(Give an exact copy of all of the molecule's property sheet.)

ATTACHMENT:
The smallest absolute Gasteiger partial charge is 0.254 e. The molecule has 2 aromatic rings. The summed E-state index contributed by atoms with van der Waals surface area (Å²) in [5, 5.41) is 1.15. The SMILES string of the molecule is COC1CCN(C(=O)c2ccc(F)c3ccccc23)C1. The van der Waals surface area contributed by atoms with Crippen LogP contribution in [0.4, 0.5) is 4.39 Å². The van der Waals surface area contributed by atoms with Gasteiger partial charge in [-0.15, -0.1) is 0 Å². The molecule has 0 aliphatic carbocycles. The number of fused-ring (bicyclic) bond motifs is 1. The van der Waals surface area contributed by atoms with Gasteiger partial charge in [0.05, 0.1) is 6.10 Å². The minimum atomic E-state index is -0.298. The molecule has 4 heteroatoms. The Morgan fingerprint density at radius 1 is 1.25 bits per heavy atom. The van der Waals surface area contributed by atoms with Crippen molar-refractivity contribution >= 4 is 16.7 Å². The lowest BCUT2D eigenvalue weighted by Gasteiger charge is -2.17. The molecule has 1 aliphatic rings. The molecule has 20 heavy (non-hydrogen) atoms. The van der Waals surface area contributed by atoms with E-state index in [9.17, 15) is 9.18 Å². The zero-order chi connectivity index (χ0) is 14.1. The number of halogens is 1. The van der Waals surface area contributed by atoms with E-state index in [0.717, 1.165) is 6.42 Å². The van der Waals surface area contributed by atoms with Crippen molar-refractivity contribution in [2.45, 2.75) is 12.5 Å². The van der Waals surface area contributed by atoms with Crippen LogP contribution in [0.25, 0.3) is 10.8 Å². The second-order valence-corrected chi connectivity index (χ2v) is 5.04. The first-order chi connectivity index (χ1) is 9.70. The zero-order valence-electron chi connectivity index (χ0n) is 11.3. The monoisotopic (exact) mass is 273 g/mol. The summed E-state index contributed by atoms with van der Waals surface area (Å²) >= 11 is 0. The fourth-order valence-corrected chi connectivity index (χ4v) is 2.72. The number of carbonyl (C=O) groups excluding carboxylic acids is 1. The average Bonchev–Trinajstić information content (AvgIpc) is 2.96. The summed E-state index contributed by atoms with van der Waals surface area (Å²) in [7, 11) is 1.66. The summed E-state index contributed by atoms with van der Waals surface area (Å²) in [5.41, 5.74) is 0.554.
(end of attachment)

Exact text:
The smallest absolute Gasteiger partial charge is 0.254 e. The molecule has 2 aromatic rings. The summed E-state index contributed by atoms with van der Waals surface area (Å²) in [5, 5.41) is 1.15. The SMILES string of the molecule is COC1CCN(C(=O)c2ccc(F)c3ccccc23)C1. The van der Waals surface area contributed by atoms with Crippen LogP contribution in [0.4, 0.5) is 4.39 Å². The van der Waals surface area contributed by atoms with Gasteiger partial charge in [-0.15, -0.1) is 0 Å². The molecule has 0 aliphatic carbocycles. The number of fused-ring (bicyclic) bond motifs is 1. The van der Waals surface area contributed by atoms with Gasteiger partial charge in [0.05, 0.1) is 6.10 Å². The minimum atomic E-state index is -0.298. The molecule has 4 heteroatoms. The Morgan fingerprint density at radius 1 is 1.25 bits per heavy atom. The van der Waals surface area contributed by atoms with Crippen molar-refractivity contribution >= 4 is 16.7 Å². The lowest BCUT2D eigenvalue weighted by Gasteiger charge is -2.17. The molecule has 1 aliphatic rings. The molecule has 20 heavy (non-hydrogen) atoms. The van der Waals surface area contributed by atoms with E-state index in [9.17, 15) is 9.18 Å². The zero-order chi connectivity index (χ0) is 14.1. The number of halogens is 1. The van der Waals surface area contributed by atoms with E-state index in [0.717, 1.165) is 6.42 Å². The van der Waals surface area contributed by atoms with Crippen molar-refractivity contribution in [2.45, 2.75) is 12.5 Å². The van der Waals surface area contributed by atoms with Crippen LogP contribution in [0.25, 0.3) is 10.8 Å². The second-order valence-corrected chi connectivity index (χ2v) is 5.04. The first-order chi connectivity index (χ1) is 9.70. The zero-order valence-electron chi connectivity index (χ0n) is 11.3. The monoisotopic (exact) mass is 273 g/mol. The summed E-state index contributed by atoms with van der Waals surface area (Å²) >= 11 is 0. The fourth-order valence-corrected chi connectivity index (χ4v) is 2.72. The number of carbonyl (C=O) groups excluding carboxylic acids is 1. The average Bonchev–Trinajstić information content (AvgIpc) is 2.96. The summed E-state index contributed by atoms with van der Waals surface area (Å²) in [7, 11) is 1.66. The summed E-state index contributed by atoms with van der Waals surface area (Å²) in [5.41, 5.74) is 0.554.